In addition to characterizing the oscillatory activity within SPL during different types of reaching movements, we also looked at the receiver-operating characteristic for task epoch and condition probability estimates. We found that oscillations within the beta and gamma bands showed either strong task epoch or strong condition predictability. Gamma-band activity, and to a lesser extent single units, were a stronger predictor of which condition the animal was performing (coupled vs. decoupled) than beta-band activity. In contrast, beta-band activity was observed to be a better predictor of the behavioral state of the animal (i.e., task epoch, planning vs. execution) than spikes and gamma-band activity. Previously, Pesaran et al. (2002) and others have found that they could decode the behavioral state of the animal (planning vs. execution) more reliably with beta-band activity, while gamma-band and single-unit activity could reliably be used to decode the movement direction (Engel and Fries 2010; Pesaran et al. 2002; Scherberger et al. 2005). Previous work by Battaglia-Mayer and colleagues (Battaglia-Mayer et al. 2001; Battaglia-Mayer and Caminiti 2002) has demonstrated that SPL neurons combine different eye and hand information into a global-tuning field, representing different frames of reference for eye-hand coordination. This idea fits with the conclusion of Pesaran et al. (2002) that gamma-band and single-unit activity carry information about movement direction, which alters the relative position of the eyes and the hand. Similarly, our finding that gamma-band and single-unit activity carry information about which condition is being performed is in agreement with these findings. Performance of the decoupled task required an overall shift in the relative position of the eyes and the hand. These results support the idea that SPL activity is modulated by different types of reaching movements. In addition, it supports previous work that has found LFP activity to carry a richer set of information than single units alone.
The current report supports and expands upon recent work demonstrating that different types of visually guided reaching movements alter the activity of regions within the parietofrontal reach network. Although the role of SPL in reach planning and execution is well understood, its role in decoupled visuomotor transformations has not been thoroughly studied. The current work presented here supports the role of SPL in decoupled reach planning and execution. Specifically, we suggest that, because of the nature of decoupled reaching movements, decoupling the action of the eyes from that of the hand will alter the weight of proprioceptive feedback and online monitoring required during a decoupled relative to a coupled movement. This increased reliance on prioprioceptive and efference copy information will manifest itself as enhanced neural processing (increased firing rate and activity) during the movement and suggests that SPL may have a prominent role in providing ongoing proprioceptive and efference copy information about the hand.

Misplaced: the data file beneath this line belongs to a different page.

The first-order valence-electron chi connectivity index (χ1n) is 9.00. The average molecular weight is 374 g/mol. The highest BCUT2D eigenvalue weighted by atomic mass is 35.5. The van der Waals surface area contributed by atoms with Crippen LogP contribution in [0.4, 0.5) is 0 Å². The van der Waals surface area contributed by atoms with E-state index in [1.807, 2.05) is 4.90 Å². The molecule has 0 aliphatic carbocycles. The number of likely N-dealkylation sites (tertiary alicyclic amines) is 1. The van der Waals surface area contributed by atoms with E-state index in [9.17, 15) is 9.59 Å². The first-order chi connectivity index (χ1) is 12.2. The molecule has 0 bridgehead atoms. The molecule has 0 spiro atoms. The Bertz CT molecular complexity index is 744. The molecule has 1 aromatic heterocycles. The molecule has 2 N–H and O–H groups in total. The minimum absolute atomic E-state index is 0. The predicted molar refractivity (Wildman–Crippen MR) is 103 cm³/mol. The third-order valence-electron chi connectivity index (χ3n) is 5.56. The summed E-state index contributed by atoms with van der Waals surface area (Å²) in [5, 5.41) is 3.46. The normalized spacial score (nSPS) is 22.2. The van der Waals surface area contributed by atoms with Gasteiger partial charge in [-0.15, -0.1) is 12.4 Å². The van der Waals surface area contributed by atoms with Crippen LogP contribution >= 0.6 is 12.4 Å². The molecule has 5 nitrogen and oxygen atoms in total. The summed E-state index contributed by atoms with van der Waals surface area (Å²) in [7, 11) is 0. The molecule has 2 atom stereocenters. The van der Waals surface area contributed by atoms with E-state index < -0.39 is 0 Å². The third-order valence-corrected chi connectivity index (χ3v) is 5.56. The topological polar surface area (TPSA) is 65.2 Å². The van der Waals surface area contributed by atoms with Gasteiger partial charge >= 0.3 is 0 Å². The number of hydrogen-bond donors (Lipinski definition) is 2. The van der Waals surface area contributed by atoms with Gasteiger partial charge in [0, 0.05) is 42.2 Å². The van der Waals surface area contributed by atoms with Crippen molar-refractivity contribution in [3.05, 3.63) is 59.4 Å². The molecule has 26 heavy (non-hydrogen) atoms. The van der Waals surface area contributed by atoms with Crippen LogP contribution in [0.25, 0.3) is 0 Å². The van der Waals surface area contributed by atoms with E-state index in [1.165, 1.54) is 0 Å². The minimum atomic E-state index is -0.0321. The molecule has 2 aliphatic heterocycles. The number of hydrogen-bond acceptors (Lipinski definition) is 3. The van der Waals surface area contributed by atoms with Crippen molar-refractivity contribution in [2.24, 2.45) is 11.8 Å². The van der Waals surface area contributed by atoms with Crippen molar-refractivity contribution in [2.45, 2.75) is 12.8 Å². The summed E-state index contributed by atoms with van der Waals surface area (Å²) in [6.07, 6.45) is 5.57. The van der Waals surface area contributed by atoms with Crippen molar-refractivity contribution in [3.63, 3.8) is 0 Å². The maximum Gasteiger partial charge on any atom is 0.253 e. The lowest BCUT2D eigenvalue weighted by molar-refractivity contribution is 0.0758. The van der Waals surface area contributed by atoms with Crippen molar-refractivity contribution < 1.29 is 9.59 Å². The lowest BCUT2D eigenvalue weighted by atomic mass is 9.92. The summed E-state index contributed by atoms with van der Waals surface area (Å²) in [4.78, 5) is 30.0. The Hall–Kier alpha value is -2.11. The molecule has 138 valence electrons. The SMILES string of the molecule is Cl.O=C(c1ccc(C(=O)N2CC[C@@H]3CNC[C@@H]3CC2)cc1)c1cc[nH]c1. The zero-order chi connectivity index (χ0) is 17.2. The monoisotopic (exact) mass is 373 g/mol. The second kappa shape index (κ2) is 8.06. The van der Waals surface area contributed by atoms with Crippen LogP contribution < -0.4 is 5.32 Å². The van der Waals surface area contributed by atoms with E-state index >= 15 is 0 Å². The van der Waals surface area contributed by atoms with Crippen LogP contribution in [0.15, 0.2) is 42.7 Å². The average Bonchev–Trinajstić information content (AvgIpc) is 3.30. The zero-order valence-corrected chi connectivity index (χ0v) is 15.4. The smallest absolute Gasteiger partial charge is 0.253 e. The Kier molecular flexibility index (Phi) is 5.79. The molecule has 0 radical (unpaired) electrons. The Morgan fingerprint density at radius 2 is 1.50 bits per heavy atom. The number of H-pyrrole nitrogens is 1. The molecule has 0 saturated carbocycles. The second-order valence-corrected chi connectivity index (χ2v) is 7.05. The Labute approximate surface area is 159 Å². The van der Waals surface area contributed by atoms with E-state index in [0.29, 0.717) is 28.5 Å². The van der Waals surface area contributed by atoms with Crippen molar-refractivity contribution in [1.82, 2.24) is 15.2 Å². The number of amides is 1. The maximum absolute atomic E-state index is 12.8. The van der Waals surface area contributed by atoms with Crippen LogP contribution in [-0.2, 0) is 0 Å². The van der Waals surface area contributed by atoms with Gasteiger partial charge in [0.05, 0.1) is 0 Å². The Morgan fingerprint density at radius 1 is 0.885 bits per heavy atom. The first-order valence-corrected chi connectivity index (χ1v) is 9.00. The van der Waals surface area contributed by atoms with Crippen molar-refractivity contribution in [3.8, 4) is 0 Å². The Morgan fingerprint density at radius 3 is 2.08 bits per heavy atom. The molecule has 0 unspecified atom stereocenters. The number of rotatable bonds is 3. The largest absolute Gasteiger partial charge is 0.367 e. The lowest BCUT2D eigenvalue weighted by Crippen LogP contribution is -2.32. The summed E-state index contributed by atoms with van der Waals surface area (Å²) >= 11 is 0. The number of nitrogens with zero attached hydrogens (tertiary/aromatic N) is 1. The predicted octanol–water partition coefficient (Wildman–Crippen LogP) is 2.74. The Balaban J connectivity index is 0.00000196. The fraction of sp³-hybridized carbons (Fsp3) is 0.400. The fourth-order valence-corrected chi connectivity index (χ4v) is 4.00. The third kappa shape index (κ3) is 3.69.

This work was supported by Canadian Institutes of Health Research grant MOP-74634 (L. E. Sergio), the Canadian Foundation for Innovation and the Ontario Innovation Trust (L. E. Sergio), and the Ontario Ministry of Training, Colleges, and Universities (P. F. Sayegh).
No conflicts of interest, financial or otherwise, are declared by the author(s).
Author contributions: P.F.S., K.M.H., B.N., and L.E.S. performed experiments; P.F.S., K.M.H., and L.E.S. analyzed data; P.F.S., K.M.H., K.L.H., and L.E.S. interpreted results of experiments; P.F.S. prepared figures; P.F.S. drafted manuscript; P.F.S., K.M.H., J.D.C., K.L.H., and L.E.S. edited and revised manuscript; P.F.S., K.M.H., J.D.C., K.L.H., and L.E.S. approved final version of manuscript; J.D.C. and L.E.S. conception and design of research.
We thank Taiwo McGregor, Tyrone Lew, Dr. Xiaogang Yan, and Dr. Hongying Wang for exceptional technical and surgical assistance, as well as Natasha Down, Veronica Scavo, Julie Panakos and Dr. Melissa Madden for invaluable animal care expertise.